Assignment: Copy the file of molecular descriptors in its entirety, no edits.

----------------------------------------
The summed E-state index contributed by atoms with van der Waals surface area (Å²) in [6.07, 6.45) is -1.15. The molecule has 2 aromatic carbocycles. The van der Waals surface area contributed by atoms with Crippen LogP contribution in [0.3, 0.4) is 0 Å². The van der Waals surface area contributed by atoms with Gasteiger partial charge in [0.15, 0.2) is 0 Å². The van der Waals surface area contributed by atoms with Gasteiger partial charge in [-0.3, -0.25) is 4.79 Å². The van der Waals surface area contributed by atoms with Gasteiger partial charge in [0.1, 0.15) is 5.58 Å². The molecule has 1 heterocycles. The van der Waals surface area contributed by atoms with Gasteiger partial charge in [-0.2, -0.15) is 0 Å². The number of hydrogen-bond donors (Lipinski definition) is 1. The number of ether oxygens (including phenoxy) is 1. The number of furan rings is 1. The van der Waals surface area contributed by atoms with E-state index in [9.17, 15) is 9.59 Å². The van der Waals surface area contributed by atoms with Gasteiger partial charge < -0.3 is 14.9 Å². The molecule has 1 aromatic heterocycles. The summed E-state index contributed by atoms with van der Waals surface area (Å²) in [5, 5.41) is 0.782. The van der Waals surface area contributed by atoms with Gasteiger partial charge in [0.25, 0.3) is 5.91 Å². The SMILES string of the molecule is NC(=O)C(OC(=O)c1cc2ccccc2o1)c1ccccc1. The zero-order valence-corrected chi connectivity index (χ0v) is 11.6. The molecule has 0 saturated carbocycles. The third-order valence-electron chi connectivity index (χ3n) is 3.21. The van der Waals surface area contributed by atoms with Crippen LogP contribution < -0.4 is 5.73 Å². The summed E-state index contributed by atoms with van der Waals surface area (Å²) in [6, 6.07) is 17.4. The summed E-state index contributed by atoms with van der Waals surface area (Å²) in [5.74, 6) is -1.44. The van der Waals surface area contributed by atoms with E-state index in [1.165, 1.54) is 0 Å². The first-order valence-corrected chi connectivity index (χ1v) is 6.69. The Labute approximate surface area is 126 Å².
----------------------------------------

The summed E-state index contributed by atoms with van der Waals surface area (Å²) in [6.07, 6.45) is -1.15. The molecule has 2 aromatic carbocycles. The van der Waals surface area contributed by atoms with Crippen LogP contribution in [0.3, 0.4) is 0 Å². The van der Waals surface area contributed by atoms with Gasteiger partial charge in [0.15, 0.2) is 0 Å². The van der Waals surface area contributed by atoms with Gasteiger partial charge in [-0.3, -0.25) is 4.79 Å². The van der Waals surface area contributed by atoms with Gasteiger partial charge in [0.1, 0.15) is 5.58 Å². The molecule has 1 heterocycles. The van der Waals surface area contributed by atoms with Gasteiger partial charge in [-0.2, -0.15) is 0 Å². The number of hydrogen-bond donors (Lipinski definition) is 1. The number of ether oxygens (including phenoxy) is 1. The number of furan rings is 1. The van der Waals surface area contributed by atoms with E-state index in [9.17, 15) is 9.59 Å². The van der Waals surface area contributed by atoms with Gasteiger partial charge < -0.3 is 14.9 Å². The molecule has 1 aromatic heterocycles. The summed E-state index contributed by atoms with van der Waals surface area (Å²) in [5, 5.41) is 0.782. The van der Waals surface area contributed by atoms with Gasteiger partial charge in [0.25, 0.3) is 5.91 Å². The SMILES string of the molecule is NC(=O)C(OC(=O)c1cc2ccccc2o1)c1ccccc1. The zero-order valence-corrected chi connectivity index (χ0v) is 11.6. The molecule has 0 saturated carbocycles. The third-order valence-electron chi connectivity index (χ3n) is 3.21. The van der Waals surface area contributed by atoms with Crippen LogP contribution < -0.4 is 5.73 Å². The summed E-state index contributed by atoms with van der Waals surface area (Å²) in [6, 6.07) is 17.4. The summed E-state index contributed by atoms with van der Waals surface area (Å²) in [5.74, 6) is -1.44. The van der Waals surface area contributed by atoms with E-state index in [1.165, 1.54) is 0 Å². The first-order valence-corrected chi connectivity index (χ1v) is 6.69. The Labute approximate surface area is 126 Å².